The Four Horsemen of the Apocalypse (1921) Director: Rex Ingram
In returning to the silent era films after a brief respite, we find a monumental epic of cinematic history. The Four Horsemen of the Apocalypse tells the story of an Argentinian family of diverse roots as they grow and move to France before being split apart on opposite ends of the war, World War I. It is based on the popular novel by Vincente Blasco Ibanez. It is the greatest film completed by Irish director, Rex Ingram. It was one of the first film to gross more than $1,000,000 at the box office and is still in the top six highest grossing films of all time.
The film is notable for its explosive scenes of the battle of the Marne in France during the great war, and also an early scene of tango dancing in which Rudolph (Rudy) Valentino, a relatively unknown actor, became instantly a popular icon and one of Western cinema’s first sex symbols. However, as a young man his publicity got away from him. At one point, Ingram caught the press snapping photos of him behind the lot as he posed on a horse, however the saddle mistakenly on backwards. He appeared in several more films before collapsing due to appendicitis-like symptoms and ulcers that killed him shortly, thereafter.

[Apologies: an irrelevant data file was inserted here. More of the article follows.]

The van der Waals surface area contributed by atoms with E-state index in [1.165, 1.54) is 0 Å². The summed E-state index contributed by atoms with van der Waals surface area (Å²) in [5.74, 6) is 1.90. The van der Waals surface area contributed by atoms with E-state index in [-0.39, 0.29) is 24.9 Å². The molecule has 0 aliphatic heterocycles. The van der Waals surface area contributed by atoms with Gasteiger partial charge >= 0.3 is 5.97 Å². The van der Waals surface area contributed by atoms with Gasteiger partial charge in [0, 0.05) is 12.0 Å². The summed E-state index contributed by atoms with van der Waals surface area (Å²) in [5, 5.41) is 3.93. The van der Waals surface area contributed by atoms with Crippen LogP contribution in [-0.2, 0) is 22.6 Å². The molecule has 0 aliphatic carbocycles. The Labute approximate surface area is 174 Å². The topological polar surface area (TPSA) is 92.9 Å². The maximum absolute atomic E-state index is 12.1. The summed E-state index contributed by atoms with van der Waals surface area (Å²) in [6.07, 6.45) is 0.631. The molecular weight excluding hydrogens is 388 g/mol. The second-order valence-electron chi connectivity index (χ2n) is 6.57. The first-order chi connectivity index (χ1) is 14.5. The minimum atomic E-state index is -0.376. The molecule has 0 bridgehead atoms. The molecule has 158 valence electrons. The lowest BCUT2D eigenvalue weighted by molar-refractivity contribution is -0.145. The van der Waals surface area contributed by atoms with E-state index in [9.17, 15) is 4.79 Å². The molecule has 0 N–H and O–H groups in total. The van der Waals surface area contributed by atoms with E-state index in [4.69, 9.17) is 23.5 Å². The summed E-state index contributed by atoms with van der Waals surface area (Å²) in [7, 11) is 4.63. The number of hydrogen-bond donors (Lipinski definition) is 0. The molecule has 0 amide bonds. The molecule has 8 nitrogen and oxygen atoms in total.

The screenplay was written by Judith Mathis who had a fascination with apocalyptic symbolism from the Book of Revelation. During the film, the actors spoke French to appear more authentic to lip readers.
The film is a worthwhile endeavor, an early epic classic. However, film lovers should note its length and seemingly endless story-telling. It runs the risk of losing a grip on the modern mind, although it is a good film worth watching for lovers of classic cinema.